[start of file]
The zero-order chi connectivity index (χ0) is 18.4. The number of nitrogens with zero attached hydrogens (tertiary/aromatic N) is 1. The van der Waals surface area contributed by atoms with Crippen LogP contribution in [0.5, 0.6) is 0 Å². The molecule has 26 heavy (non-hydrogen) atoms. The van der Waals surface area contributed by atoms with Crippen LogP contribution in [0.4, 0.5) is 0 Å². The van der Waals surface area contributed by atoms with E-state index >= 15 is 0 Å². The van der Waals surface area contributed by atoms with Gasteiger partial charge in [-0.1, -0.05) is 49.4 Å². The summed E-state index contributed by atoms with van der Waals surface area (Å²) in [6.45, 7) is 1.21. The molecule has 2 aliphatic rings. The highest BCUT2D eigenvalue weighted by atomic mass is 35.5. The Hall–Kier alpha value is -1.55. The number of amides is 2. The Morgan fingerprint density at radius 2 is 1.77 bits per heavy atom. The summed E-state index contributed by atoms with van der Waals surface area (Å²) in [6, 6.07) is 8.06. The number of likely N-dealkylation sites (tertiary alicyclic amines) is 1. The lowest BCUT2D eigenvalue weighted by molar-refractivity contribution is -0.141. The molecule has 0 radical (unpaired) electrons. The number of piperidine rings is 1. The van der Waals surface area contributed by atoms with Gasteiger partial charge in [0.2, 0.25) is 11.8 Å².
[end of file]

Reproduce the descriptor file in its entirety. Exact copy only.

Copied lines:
The zero-order chi connectivity index (χ0) is 18.4. The number of nitrogens with zero attached hydrogens (tertiary/aromatic N) is 1. The van der Waals surface area contributed by atoms with Crippen LogP contribution in [0.5, 0.6) is 0 Å². The molecule has 26 heavy (non-hydrogen) atoms. The van der Waals surface area contributed by atoms with Crippen LogP contribution in [0.4, 0.5) is 0 Å². The van der Waals surface area contributed by atoms with E-state index >= 15 is 0 Å². The van der Waals surface area contributed by atoms with Gasteiger partial charge in [-0.1, -0.05) is 49.4 Å². The summed E-state index contributed by atoms with van der Waals surface area (Å²) in [6.45, 7) is 1.21. The molecule has 2 aliphatic rings. The highest BCUT2D eigenvalue weighted by atomic mass is 35.5. The Hall–Kier alpha value is -1.55. The number of amides is 2. The Morgan fingerprint density at radius 2 is 1.77 bits per heavy atom. The summed E-state index contributed by atoms with van der Waals surface area (Å²) in [6, 6.07) is 8.06. The number of likely N-dealkylation sites (tertiary alicyclic amines) is 1. The lowest BCUT2D eigenvalue weighted by molar-refractivity contribution is -0.141. The molecule has 0 radical (unpaired) electrons. The number of piperidine rings is 1. The van der Waals surface area contributed by atoms with Gasteiger partial charge in [0.2, 0.25) is 11.8 Å².